In this outstanding, eminently readable work of literary scholarship, Holmes explores the enigmatic friendship between Samuel Johnson and the poet Richard Savage, whom Johnson memorialized in Lives of the Poets. Synthesizing a wide array of contradictory historical sources, from Johnson’s Life of Savage to Boswell’s Life of Johnson, the correspondence of Johnson’s contemporaries and modern scholarship, Holmes shows that Savage was a notorious and alluring figure when Johnson first arrived in London in 1737. . . .
“Holmes enlivens his study with keen insights into the art of biography and evocative glimpses into the professional literary industry of 18th-century London: its oppositional politics, literary journals and Grub Street coffee houses bustling with impoverished writers.”—Publishers Weekly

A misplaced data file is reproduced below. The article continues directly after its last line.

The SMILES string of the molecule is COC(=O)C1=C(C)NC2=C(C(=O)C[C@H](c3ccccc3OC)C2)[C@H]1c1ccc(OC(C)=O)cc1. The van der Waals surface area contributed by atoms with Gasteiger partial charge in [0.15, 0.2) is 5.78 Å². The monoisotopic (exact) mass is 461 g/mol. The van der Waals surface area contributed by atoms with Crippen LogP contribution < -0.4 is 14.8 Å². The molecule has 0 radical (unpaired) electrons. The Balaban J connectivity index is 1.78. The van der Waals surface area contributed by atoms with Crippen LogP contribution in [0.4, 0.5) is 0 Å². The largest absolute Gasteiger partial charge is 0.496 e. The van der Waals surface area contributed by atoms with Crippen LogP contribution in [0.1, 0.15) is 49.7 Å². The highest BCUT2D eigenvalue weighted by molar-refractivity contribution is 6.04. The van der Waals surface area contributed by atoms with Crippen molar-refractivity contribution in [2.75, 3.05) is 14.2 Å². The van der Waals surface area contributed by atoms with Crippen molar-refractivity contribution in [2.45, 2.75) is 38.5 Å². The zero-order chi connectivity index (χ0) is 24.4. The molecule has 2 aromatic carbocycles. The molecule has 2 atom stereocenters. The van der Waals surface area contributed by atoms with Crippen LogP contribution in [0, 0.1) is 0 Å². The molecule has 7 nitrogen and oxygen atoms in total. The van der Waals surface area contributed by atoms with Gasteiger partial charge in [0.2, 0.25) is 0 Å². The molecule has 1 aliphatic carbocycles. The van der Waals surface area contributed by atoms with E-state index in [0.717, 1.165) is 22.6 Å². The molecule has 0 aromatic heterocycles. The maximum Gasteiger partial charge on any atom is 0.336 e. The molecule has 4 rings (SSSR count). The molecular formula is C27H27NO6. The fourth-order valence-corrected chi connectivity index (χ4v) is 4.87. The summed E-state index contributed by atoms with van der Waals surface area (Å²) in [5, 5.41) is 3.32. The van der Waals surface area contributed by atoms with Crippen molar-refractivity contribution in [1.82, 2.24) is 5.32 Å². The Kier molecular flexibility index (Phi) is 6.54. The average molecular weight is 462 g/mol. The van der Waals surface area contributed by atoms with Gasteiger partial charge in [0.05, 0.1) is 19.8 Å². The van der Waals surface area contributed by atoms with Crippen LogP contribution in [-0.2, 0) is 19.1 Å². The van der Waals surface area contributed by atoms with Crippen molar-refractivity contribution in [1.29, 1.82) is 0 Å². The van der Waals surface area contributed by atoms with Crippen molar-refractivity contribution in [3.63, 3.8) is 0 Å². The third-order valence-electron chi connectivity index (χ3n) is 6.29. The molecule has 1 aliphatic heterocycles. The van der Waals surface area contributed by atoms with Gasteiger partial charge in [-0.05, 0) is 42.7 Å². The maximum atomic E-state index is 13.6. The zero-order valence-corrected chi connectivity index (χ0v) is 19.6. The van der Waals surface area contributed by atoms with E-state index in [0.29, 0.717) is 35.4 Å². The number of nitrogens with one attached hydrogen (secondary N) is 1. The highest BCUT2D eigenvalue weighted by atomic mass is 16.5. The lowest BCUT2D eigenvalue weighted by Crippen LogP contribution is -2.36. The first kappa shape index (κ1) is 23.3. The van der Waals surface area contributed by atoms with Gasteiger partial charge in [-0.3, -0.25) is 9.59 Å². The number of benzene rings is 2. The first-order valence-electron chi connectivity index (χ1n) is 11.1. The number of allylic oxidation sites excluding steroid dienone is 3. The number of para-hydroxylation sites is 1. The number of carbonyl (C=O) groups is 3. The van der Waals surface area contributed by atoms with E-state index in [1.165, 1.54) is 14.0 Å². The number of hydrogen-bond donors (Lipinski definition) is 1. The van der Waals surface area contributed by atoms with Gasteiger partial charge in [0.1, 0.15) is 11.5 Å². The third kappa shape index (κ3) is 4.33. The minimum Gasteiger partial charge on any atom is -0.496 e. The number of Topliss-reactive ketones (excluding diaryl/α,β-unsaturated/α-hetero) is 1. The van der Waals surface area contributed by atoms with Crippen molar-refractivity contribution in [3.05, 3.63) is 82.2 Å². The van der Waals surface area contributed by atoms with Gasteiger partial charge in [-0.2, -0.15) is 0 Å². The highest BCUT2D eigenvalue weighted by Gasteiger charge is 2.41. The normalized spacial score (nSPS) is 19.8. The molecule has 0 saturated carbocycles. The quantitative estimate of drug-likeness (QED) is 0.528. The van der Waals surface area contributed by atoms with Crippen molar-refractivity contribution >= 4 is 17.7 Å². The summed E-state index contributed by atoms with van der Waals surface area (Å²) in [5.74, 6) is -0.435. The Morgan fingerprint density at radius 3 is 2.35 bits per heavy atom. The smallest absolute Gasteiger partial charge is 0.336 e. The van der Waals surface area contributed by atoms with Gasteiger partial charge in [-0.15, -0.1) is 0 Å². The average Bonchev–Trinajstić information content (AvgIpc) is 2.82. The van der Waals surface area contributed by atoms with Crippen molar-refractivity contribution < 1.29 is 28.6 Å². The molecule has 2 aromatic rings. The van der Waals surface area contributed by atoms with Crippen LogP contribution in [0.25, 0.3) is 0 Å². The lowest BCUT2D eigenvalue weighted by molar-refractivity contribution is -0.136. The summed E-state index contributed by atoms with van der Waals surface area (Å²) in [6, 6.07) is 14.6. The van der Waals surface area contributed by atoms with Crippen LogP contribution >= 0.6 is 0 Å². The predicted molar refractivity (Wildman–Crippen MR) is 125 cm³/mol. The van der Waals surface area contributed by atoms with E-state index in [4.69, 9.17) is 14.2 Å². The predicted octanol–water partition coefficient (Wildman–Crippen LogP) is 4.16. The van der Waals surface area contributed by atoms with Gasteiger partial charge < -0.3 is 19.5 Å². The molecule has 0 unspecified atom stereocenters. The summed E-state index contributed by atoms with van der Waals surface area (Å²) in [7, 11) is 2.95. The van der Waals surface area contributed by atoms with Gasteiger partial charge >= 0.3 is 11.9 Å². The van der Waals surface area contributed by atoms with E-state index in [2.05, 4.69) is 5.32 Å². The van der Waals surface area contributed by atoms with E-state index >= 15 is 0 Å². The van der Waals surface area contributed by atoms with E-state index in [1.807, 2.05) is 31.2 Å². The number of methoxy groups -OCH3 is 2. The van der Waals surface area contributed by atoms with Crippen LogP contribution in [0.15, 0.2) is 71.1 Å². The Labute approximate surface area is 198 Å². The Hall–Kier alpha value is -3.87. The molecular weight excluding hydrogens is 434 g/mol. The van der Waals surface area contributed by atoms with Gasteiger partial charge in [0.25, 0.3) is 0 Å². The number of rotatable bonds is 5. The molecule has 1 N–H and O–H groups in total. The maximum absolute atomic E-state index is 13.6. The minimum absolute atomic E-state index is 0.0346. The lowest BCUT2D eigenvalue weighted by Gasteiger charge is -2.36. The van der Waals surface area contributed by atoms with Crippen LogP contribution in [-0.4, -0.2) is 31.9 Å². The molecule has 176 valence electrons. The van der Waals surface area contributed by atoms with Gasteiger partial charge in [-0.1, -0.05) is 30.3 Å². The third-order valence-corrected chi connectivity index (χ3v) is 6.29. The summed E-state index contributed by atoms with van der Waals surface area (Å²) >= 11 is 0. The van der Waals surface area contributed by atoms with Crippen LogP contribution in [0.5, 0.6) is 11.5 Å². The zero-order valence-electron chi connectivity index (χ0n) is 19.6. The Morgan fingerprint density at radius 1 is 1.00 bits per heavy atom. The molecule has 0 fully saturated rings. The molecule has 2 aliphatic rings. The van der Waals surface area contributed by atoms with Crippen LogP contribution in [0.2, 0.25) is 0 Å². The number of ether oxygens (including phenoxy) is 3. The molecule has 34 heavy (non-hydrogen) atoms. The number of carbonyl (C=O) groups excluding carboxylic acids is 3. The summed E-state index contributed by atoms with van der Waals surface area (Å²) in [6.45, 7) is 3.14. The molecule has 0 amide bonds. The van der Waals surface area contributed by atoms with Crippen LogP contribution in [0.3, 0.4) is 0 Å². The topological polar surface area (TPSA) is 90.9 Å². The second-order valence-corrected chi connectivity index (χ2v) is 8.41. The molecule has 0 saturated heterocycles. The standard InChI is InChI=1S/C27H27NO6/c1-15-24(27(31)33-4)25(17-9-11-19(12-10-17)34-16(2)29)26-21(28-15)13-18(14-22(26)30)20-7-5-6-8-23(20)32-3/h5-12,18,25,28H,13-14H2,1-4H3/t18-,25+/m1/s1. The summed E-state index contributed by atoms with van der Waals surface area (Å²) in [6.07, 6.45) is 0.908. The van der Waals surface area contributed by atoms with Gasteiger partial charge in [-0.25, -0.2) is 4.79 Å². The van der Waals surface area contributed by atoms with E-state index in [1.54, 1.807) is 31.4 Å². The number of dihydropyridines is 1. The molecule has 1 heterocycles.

“In the course of explaining how and why Johnson told his story as he did, Holmes provides a fairly full biography of Savage, the first book-length study since Clarence Tracy’s The Artificial Bastard (1953). Holmes’ book . . . is at once learned and a pleasure to read.”—Library Journal
Richard Holmes is the author of The Age of Wonder, which was short-listed for the Samuel Johnson Prize for Non-Fiction, won the Royal Society Prize for Science Books and the National Books Critics Circle Award, and was one of the New York Times Book Review’s… More about Richard Holmes